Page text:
4. The Laser Ink display: The only way of visually viewing and interacting with information from the Ai Pin is the Laser Ink display, as Humane calls it, a projector that activates when the device is asked a question and detects a palm out in front of it. The laser projector, while bright, seems less than ideal for dense, small text, since it isn’t very crisp — especially in broad daylight. Also, palm space is limited, so the device can only project small messages and large interface controls. Navigating the interface requires quite a bit of skill, too. There is a singular solution to all of this: a smartphone. Hundreds of millions of people worldwide carry 6-inch bright, crisp, colorful organic-LED displays with powerful processors and high pixel densities in their pockets daily, and the Ai Pin seems like a compromised, unnecessary version of a technology that already exists. The Ai Pin’s laser display is worthless.
  5. Music: Anyone who chooses to listen to music on this lapel pin is a psychotic human being.
  6. Memory: The usefulness of this “memory” feature — which exists due to the nature of AI large language models, such as the one from OpenAI that powers the Ai Pin — is minimal because it does not interact with iOS or Android at all. Most people communicate with others and store quick notes on their smartphones, and thus, their corpus of human connections and personal anecdotes is stored in one locked-down place. Humane has no plan to access that corpus — instead, it’s relying on people to use the Ai Pin exclusively to send text messages, make phone calls, and store quick notes. (Apparently, its own employees can’t even use the Ai Pin’s notes feature exclusively.) The “memory” features of the voice assistant — which come into play when a user asks questions like, “Catch me up on message conversations,” or, “Where did I park?” — will only be useful if someone decides to store their life’s information on their Ai Pin rather than their phone, a behavior I don’t think anyone, not even Humane’s diehard users, will partake in.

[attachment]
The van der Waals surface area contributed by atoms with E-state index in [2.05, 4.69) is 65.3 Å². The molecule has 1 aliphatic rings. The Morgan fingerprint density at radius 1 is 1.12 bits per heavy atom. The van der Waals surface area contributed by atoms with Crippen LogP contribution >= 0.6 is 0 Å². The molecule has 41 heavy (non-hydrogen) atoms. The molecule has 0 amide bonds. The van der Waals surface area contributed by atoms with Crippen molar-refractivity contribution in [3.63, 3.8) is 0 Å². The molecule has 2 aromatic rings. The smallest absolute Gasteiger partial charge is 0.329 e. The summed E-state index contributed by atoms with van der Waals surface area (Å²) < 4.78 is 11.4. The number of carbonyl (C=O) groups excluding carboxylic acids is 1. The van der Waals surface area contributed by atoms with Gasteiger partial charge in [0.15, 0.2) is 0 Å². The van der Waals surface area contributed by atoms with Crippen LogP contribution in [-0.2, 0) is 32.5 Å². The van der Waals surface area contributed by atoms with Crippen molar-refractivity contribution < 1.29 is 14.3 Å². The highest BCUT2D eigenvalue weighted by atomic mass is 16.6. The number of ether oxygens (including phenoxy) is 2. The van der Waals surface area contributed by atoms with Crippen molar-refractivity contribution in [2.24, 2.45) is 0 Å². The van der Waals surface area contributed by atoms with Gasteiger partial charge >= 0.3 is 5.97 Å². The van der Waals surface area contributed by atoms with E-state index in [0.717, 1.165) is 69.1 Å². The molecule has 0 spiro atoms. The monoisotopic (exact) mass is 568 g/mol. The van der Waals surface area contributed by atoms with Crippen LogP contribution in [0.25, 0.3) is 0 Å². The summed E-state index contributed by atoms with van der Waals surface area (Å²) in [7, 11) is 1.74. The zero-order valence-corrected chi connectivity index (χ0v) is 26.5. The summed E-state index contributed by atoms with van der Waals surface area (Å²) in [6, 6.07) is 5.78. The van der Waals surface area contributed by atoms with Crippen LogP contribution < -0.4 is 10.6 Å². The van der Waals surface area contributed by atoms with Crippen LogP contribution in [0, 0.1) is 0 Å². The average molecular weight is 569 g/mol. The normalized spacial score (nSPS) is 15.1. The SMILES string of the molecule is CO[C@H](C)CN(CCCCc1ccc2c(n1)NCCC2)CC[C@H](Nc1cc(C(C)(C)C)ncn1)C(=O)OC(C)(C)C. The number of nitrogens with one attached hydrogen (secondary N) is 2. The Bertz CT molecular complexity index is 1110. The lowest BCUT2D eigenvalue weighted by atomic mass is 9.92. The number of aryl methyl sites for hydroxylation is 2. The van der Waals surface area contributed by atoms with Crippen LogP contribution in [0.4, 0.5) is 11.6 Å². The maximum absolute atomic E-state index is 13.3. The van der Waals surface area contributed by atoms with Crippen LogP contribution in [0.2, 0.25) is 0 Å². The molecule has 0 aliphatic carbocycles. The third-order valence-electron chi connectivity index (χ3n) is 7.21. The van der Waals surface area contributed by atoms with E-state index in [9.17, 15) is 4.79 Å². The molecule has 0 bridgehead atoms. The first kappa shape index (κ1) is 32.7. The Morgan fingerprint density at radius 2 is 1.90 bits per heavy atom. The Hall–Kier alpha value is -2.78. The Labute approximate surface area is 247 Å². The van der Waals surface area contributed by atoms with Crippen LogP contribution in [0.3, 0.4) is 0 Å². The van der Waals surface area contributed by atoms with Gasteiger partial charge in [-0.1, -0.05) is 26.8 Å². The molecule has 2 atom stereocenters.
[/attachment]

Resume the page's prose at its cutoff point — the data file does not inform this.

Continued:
7. Telephone calls and messages: Continuing on the previous theme, the Ai Pin does not connect to a user’s smartphone whatsoever — Humane instead encourages users to make telephone calls, join group messages, and do all of their communication via the Ai Pin, which isn’t even possible, since it doesn’t support most messaging services like Slack or WhatsApp at launch. It’s a ludicrous strategy that will never take off — period. The fact that Humane thinks anyone will choose to have their phone calls on a loudspeaker in public or use an AI voice assistant to write text messages is so astonishing to me. On a related note, did you know some companies sell telephones that you can take anywhere and that also happen to connect to all the instant messaging services in the world? You can get one for less than the price of an Ai Pin — groundbreaking.
  8. Humane.Center: There is not even a smartphone app to manage the Ai Pin, which seems like it would be the most basic of requirements for any internet-connected product made in 2024. Humane doesn’t think so, instead developing a web portal for access to user data. This website is the only way to access images taken with the device, add contacts, view full text message threads and call logs, and change settings, like connecting to a Wi-Fi network or adding “integrations,” Humane’s term for third-party software. The on-device projection interface is so lackluster and limited that I don’t think anyone would seriously want to use it — and waving a palm around in the air seems like it would feel like a royal pain after more than a minute — so the only way to interact with the information the Ai Pin provides is a website. It’s just insulting.

So yes, I’m still not bullish on the Ai Pin. It’s a bad smartphone that does less than a smartphone while being slower than one and being more annoying than any other modern consumer product. And it’s $800 with a $25-a-month subscription for a second phone number and no phone integration. Great video, terrible product. Go back to the drawing board, Humane — but please do publish this video on YouTube.